Warming centers opened around the region, homeless shelters took in more people, and cities took special measures to look after those most vulnerable to the cold. Teams in New York City searched the streets for homeless people, while in Boston, police asked residents to call 911 if they saw someone in need.

In Newport, R.I., the Seaman's Church Institute said it would open round-the-clock until the cold breaks to give mariners and others who work in or around the harbor a warm place to stay, shower and eat.

A tattered flag flies by a flooded yard along the shore in Scituate, Mass., Jan. 3, 2014.
A tattered flag flies by a flooded yard along the shore in Scituate, Mass., Jan. 3, 2014.
AP Photo
 The light, powdery snow was a blessing in another respect: It did not weigh down electrical lines or tree limbs, and as a result, there were only a few thousand power outages across the Northeast.

Schools as far south as Washington, D.C., were closed on Friday. Many government offices also shut down.
  

Major highways in and around New York City reopened, and airports across the region struggled to resume normal operations after U.S. airlines canceled around 2,200 flights on Friday because of the snow, on top of 2,300 the day before.


Jeremy Shapiro, 73, of Manhattan, became stranded at New York's Kennedy Airport on Thursday. On Friday afternoon, he was still holding out hope for a spot flying standby so he could get to Santa Barbara, Calif.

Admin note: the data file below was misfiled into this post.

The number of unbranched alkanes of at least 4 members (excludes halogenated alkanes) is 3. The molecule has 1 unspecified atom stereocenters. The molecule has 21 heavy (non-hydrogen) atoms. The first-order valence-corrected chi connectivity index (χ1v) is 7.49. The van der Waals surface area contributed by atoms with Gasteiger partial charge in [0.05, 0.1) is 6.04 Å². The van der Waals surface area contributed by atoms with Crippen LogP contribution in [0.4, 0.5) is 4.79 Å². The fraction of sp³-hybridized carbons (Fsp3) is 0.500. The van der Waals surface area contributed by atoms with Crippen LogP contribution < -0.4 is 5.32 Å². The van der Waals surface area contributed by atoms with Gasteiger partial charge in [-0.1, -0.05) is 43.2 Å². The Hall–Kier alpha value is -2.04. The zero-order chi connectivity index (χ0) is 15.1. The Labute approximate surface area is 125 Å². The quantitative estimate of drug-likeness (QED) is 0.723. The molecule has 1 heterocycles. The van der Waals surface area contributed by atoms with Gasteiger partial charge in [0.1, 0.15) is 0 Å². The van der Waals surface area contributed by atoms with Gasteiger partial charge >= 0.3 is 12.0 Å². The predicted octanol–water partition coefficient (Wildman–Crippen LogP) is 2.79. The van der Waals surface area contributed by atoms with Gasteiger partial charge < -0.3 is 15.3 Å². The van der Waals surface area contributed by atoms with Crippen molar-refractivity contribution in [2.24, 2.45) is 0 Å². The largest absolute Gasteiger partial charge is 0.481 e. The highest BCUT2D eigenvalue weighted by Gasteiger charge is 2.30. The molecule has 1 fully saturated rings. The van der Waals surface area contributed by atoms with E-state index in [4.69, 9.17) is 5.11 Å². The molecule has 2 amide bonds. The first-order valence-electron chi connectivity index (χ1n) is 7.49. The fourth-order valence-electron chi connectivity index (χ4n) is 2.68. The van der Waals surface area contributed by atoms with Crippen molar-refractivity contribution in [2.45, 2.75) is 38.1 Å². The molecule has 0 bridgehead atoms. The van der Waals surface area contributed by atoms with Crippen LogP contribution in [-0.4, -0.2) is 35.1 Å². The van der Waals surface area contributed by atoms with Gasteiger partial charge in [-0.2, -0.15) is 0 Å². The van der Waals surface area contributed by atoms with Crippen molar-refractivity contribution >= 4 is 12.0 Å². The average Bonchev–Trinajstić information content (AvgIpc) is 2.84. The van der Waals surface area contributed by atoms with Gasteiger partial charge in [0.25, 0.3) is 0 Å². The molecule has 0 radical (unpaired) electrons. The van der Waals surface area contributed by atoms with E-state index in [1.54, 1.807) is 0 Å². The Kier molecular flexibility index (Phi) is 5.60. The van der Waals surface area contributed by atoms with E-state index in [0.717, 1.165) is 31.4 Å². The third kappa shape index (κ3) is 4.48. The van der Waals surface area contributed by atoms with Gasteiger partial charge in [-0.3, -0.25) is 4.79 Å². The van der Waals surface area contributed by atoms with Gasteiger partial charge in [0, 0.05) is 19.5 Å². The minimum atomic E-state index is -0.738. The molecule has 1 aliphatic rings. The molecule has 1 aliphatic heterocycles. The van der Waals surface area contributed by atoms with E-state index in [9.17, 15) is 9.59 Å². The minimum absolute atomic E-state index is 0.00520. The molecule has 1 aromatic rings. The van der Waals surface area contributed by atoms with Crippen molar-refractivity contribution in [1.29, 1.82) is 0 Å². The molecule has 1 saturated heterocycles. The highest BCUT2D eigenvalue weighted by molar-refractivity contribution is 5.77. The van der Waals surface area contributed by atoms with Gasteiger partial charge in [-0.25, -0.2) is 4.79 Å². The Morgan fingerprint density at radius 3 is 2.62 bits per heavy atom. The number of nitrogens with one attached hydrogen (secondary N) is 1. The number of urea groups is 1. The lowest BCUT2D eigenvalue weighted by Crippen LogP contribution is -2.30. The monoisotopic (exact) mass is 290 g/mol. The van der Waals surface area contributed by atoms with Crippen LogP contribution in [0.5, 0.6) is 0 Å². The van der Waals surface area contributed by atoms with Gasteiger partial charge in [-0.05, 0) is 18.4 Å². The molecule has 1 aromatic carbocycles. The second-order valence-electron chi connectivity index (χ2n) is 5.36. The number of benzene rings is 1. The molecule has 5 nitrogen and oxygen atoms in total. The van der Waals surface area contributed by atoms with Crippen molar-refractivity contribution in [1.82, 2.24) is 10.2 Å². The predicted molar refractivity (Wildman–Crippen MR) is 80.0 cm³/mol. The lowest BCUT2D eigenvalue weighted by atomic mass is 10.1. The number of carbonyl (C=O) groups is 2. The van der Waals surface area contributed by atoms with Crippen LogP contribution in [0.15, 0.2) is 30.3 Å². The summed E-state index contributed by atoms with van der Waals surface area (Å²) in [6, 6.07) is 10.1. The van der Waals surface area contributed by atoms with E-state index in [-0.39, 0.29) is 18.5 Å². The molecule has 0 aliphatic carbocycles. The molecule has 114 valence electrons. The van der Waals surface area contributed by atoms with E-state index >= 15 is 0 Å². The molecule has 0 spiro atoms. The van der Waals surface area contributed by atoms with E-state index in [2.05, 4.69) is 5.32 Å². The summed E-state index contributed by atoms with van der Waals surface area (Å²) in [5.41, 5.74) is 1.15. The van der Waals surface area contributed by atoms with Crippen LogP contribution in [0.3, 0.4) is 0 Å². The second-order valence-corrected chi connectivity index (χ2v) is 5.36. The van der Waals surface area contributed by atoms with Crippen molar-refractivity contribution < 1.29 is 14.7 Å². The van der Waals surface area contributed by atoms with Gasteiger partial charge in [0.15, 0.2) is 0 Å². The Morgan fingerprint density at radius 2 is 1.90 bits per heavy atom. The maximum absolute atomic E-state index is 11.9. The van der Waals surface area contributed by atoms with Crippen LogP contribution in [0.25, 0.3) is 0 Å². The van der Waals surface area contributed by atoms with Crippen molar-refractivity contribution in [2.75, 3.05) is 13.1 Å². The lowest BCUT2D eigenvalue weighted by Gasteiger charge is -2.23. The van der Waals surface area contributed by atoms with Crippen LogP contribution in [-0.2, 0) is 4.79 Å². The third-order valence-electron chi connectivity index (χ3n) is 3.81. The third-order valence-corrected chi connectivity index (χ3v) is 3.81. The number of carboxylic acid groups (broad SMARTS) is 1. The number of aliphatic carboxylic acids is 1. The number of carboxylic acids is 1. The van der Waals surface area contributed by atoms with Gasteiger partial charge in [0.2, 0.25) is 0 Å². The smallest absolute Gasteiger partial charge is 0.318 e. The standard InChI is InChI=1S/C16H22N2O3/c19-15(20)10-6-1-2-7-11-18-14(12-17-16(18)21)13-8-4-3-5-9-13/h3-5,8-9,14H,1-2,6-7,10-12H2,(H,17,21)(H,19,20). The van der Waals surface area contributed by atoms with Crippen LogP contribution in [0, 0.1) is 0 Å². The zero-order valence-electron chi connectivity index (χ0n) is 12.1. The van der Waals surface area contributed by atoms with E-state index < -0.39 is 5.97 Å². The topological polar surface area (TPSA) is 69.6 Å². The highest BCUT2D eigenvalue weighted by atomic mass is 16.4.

He secured a cot, a pillow and a blanket after seeing about 150 passengers sleeping on cots at the terminal.

"It looked like an infirmary from WWI," he said.

On Long Island, 45-mile-per-hour winds blew snow back on the roads soon after they were plowed, leaving a dangerous layer of ice.

"The regular rock salt that we put down on the road simply isn't effective in single digit temperatures," Brookhaven Highways Superintendent Dan Losquandro said. "It will not melt the ice on the road."

Connecticut state police responded to more than 200 accidents and 3,000 calls for help. 

Fifty-mile-an-hour wind gusts required restrictions on vehicles traveling across Maryland's Chesapeake Bay Bridge.

Temperatures in the Northeast are expected to rise above freezing over the weekend before the arrival of another blast of frigid air that was already affecting the Midwest.

In Wisconsin, the mercury dipped to minus 18 Friday morning in Green Bay, breaking by a single degree the record set in 1979.

Minnesota Gov. Mark Dayton ordered school canceled on Monday statewide, the first such closing in 17 years, because of projected highs in the minus teens and lows as cold as 30 below.

The cold air could also refreeze roads that are wet or slushy from the weekend thaw, making travel dangerous. 

Slick roads were blamed for several traffic deaths. A 71-year-old woman with Alzheimer's disease froze to death after she wandered away from her rural western New York home. A worker in Philadelphia was killed when a 100-foot-high pile of road salt fell and crushed him.

The weather posed the first big test for New York's new mayor, Bill de Blasio, who was sworn in a day before the heavy snow arrived. De Blasio dispatched hundreds of plows and salt spreaders.

"I feel great about the response," De Blasio said Friday after shoveling the sidewalk at his Brooklyn home. "We are vigilant. We are not out of this yet. As a great man said, 'It's not over until it's over.'"



Comments